Mike says: "One of our newer lenses, the Canon TS-E 50mm f/2.8L MACRO has a much wider range of movement than wide-angles along the focal length. The great thing about Canon tilt-shift lenses is that they feature rotation, so you can change how you use the lens much more easily. If you want to shoot a tall building but you've also got a path leading into it, this lens will enable you to increase your depth of field by tilting it, therefore maximising the sharpness, but also shifting it, so you can get all of the building in. With other tilt-shift lenses on the market you can only do one of these movements.
"The smaller you stop the aperture down, the softer your image gets as you increase depth of field. The advantage of a TS-E lens is you can tilt the optics to an angle to give you more sharpness across the image, front to back, by moving the optics at a similar angle to the land in front of you. Therefore, you don't have to stop the lens down to the smallest aperture to get everything sharp. The best optic sharpness is in the aperture range in the middle of the lens, so you can actually use the sharpest aperture and still get maximum depth of field, and in doing so, you're increasing the resolution of your image."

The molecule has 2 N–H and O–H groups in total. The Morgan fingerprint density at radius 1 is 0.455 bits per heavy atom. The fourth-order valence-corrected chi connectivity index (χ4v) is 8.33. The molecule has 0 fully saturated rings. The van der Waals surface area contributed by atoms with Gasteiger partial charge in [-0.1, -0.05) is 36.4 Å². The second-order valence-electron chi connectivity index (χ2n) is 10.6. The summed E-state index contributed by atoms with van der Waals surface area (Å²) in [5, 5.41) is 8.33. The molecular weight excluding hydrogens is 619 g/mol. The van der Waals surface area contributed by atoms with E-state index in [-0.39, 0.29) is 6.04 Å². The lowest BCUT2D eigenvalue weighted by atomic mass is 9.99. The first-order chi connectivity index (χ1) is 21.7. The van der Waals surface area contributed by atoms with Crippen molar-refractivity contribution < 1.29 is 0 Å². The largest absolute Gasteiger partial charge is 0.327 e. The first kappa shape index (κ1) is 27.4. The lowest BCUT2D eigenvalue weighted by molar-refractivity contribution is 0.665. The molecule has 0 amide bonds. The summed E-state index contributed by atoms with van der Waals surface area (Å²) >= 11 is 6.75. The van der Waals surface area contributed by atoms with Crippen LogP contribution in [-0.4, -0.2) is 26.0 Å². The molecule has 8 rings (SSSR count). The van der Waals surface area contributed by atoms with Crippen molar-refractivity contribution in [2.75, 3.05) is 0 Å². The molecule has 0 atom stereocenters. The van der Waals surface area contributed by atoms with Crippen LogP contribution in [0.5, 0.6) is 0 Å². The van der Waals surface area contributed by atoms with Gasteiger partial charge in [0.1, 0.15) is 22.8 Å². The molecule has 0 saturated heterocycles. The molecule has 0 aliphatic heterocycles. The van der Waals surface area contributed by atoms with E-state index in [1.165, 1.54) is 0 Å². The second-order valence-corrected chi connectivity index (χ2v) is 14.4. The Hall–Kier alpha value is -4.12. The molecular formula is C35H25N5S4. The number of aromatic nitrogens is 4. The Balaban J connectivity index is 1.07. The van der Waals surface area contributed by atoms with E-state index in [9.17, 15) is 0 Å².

Best street photography lens
"I've been doing street photography since I was 16, so for me that was also a natural way of shooting architecture," says Fernando. "I'm known for including the street, and not only the building, to give some life and meaning to what I'm shooting. Putting people into architecture also gave me something new in the architectural field. When I'm on the street I don't want to be the focus of attention. The Canon RF 35mm F1.8 MACRO IS STM is super nice because it's a small lens that you can put on a body and go out at night with the Canon EOS R. You can make street photography, but also focus on showing the buildings."
"The Canon RF 35mm f/1.8 MACRO IS STM has stunning image quality for one of our entry-level lenses for the EOS R series," says Mike. "It does macro, has a fast aperture and stabiliser and all that in a package that is smaller than the same sort of DSLR lenses. It's very compact and lightweight, so is a discreet lens to carry around almost as a notebook, to record little bits of detail. You can work silently as well, if you want to have subjects in the frame and not disturb them as they interact with the buildings and architecture."